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Acheson Testifies on Eisenhower Plan Says U.S. Must Not Abandon Israel

Former Secretary of State Dean Acheson, testifying today before the House Foreign Affairs Committee on President Eisenhower’s new Middle East plan, said that it is “vague, uncertain, and inadequate” as a Middle Eastern policy. Among other things, he called upon the Congress to formulate a policy to meet the basic problems of the Middle East–the Israel-Arab conflict and the Suez Canal dispute.

“Having participated so prominently in the establishment of Israel in the midst of the Arab world, whether wisely or no is now irrelevant, this government,” he said, “can not properly abandon Israel to be overwhelmed by armed attack and its people dispersed. From this same prominent participation in the creation of Israel, it also follows that this government cannot properly leave Israel free to attack her neighbors.”

“These statements,” he continued, “I am quite aware raise the whole complicated series of disputes through which Israel and her neighbors have just passed. How large an attack is an aggression which justifies a counter-attack? Who is the aggressor to be opposed?”

Mr. Acheson told the Foreign Affairs Committee he saw no need for great haste in evacuation by Israel of the Gaza Strip. He expressed a hope that the Gaza Strip’s future might be talked about some more. In response to questioning, Mr. Acheson said he saw “nothing particularly sacred” about the 1949 Israel-Arab armistice lines. He indicated that concessions might be made to Egypt but that he desired that they not be made.

Mr. Acheson suggested that the U, S. has a responsibility to establish, underwrite, and support with force an international arrangement for preventing either Arab or Israel government-supported raiding and attacks by taking the responsibility for punishment “by way of retaliation or otherwise as might be necessary.” He said that while the policy might be unpopular in some quarters, it would be helpful and would have a substantial chance for execution through international negotiation and organization.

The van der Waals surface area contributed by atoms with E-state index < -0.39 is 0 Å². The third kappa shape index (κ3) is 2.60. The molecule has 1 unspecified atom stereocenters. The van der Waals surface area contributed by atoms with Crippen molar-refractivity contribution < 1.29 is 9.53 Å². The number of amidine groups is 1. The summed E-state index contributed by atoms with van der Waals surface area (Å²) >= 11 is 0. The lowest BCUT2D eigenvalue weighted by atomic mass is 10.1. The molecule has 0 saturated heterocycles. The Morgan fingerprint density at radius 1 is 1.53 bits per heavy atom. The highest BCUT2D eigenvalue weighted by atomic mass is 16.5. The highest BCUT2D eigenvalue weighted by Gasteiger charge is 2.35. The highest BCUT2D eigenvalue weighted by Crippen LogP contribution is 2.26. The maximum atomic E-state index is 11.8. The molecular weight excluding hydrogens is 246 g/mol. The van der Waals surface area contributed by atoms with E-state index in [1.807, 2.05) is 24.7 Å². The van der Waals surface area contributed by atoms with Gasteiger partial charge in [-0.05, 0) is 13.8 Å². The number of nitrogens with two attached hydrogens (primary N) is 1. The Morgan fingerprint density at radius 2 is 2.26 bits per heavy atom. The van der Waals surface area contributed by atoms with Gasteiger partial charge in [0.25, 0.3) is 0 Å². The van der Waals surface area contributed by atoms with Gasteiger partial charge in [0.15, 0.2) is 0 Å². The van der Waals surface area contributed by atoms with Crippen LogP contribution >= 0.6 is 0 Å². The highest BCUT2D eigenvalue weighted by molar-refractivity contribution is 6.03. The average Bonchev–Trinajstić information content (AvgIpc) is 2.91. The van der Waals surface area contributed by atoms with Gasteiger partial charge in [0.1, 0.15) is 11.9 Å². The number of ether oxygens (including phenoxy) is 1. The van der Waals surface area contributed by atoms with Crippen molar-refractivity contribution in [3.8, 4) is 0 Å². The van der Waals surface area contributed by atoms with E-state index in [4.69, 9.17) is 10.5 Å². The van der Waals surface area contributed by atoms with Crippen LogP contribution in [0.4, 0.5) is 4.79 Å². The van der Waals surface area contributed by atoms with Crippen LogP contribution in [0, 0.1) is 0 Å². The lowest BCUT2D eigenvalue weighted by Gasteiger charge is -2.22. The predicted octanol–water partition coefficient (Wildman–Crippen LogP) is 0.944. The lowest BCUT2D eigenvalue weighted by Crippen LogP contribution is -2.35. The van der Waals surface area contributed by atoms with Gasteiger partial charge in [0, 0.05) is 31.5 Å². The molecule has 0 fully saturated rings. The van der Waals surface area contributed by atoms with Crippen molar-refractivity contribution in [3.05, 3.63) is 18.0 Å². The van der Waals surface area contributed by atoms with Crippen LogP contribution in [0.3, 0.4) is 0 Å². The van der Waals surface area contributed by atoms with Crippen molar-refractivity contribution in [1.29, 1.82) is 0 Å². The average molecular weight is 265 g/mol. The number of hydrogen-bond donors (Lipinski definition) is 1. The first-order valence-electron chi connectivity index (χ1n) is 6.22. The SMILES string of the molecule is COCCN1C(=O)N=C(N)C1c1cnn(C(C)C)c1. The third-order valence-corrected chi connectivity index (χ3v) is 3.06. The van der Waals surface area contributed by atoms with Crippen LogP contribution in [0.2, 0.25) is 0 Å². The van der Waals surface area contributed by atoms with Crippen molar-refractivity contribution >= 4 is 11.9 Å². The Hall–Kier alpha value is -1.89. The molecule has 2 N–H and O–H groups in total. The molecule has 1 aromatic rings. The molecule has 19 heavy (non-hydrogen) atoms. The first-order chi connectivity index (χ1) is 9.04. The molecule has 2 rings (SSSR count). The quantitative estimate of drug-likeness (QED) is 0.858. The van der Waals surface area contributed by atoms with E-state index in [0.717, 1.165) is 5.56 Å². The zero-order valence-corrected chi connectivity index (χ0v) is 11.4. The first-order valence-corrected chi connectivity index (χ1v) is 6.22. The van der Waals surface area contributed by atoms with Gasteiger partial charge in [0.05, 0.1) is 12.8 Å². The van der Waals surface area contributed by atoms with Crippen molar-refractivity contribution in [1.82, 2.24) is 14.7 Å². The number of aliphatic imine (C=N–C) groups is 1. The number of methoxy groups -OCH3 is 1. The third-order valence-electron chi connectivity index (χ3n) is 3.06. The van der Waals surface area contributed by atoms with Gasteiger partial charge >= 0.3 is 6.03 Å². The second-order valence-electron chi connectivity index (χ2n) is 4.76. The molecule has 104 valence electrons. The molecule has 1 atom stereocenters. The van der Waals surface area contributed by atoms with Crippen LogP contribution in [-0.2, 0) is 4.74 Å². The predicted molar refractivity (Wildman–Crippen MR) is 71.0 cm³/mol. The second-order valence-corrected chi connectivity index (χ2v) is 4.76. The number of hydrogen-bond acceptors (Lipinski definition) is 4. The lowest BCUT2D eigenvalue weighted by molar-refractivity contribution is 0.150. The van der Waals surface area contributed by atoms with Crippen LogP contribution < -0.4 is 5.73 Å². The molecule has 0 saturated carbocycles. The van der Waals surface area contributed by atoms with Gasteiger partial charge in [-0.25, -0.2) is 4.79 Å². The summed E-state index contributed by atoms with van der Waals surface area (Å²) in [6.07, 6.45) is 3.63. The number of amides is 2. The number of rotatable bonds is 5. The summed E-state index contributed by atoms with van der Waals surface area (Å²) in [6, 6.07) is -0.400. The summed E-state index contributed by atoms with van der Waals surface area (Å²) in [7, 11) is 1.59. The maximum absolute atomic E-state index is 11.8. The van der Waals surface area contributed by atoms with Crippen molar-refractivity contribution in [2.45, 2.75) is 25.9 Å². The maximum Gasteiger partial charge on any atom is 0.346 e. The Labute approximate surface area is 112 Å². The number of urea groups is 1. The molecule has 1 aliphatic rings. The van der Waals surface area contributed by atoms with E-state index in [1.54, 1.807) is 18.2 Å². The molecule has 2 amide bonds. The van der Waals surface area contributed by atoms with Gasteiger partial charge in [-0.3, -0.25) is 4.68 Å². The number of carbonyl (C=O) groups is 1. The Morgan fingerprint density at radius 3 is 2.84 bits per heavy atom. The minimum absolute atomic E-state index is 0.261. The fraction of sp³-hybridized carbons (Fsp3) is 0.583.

Concerning the Suez Canal dispute, Mr. Acheson said the present situation encourages Egyptian Premier Nasser to be obdurate in refusing a control and management of the canal which would give safeguards to nations whose very life depends on the freedom and efficiency of the Canal. He said Congress could be in favor of providing means alternative to the Suez Canal for transporting oil by pipeline in an area under United Nations administration and protection. He suggested that such an area might serve the dual purpose of interposing a demilitarized strip between Israel and Egypt.

President Eisenhower, in his State of the Union message to Congress today, re-iterated the “vital and immediate importance to the nation’s and the free world’s security and peace” of Congressional authorization of his proposed Middle East doctrine against Communism. The President said “by our proposed programs in the Middle East, we hope to assist in establishing a climate in which constructive and long term solutions to basic problems of the area may be sought.”

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